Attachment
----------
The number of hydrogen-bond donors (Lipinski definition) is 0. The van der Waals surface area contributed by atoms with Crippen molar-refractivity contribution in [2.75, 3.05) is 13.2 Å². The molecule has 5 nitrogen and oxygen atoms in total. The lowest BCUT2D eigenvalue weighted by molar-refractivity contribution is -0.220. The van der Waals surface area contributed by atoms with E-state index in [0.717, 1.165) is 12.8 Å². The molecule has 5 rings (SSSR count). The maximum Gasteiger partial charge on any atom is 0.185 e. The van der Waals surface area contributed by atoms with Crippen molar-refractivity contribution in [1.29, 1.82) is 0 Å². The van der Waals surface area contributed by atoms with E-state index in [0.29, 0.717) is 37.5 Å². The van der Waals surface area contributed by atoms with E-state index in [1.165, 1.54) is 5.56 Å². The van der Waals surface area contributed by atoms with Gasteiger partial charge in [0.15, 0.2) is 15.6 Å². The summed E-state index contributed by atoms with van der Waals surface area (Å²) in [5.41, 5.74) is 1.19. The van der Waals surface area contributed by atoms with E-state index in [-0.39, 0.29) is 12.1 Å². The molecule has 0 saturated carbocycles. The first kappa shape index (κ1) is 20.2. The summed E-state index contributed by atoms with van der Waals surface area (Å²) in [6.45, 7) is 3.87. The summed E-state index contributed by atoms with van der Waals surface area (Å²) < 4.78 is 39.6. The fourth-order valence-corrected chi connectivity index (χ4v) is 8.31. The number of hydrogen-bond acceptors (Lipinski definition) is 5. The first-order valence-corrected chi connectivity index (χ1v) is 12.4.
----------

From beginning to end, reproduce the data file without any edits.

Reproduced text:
The number of hydrogen-bond donors (Lipinski definition) is 0. The van der Waals surface area contributed by atoms with Crippen molar-refractivity contribution in [2.75, 3.05) is 13.2 Å². The molecule has 5 nitrogen and oxygen atoms in total. The lowest BCUT2D eigenvalue weighted by molar-refractivity contribution is -0.220. The van der Waals surface area contributed by atoms with E-state index in [0.717, 1.165) is 12.8 Å². The molecule has 5 rings (SSSR count). The maximum Gasteiger partial charge on any atom is 0.185 e. The van der Waals surface area contributed by atoms with Crippen molar-refractivity contribution in [1.29, 1.82) is 0 Å². The van der Waals surface area contributed by atoms with E-state index in [0.29, 0.717) is 37.5 Å². The van der Waals surface area contributed by atoms with E-state index in [1.165, 1.54) is 5.56 Å². The van der Waals surface area contributed by atoms with Gasteiger partial charge in [0.15, 0.2) is 15.6 Å². The summed E-state index contributed by atoms with van der Waals surface area (Å²) in [5.41, 5.74) is 1.19. The van der Waals surface area contributed by atoms with E-state index in [-0.39, 0.29) is 12.1 Å². The molecule has 0 saturated carbocycles. The first kappa shape index (κ1) is 20.2. The summed E-state index contributed by atoms with van der Waals surface area (Å²) in [6.45, 7) is 3.87. The summed E-state index contributed by atoms with van der Waals surface area (Å²) < 4.78 is 39.6. The fourth-order valence-corrected chi connectivity index (χ4v) is 8.31. The number of hydrogen-bond acceptors (Lipinski definition) is 5. The first-order valence-corrected chi connectivity index (χ1v) is 12.4.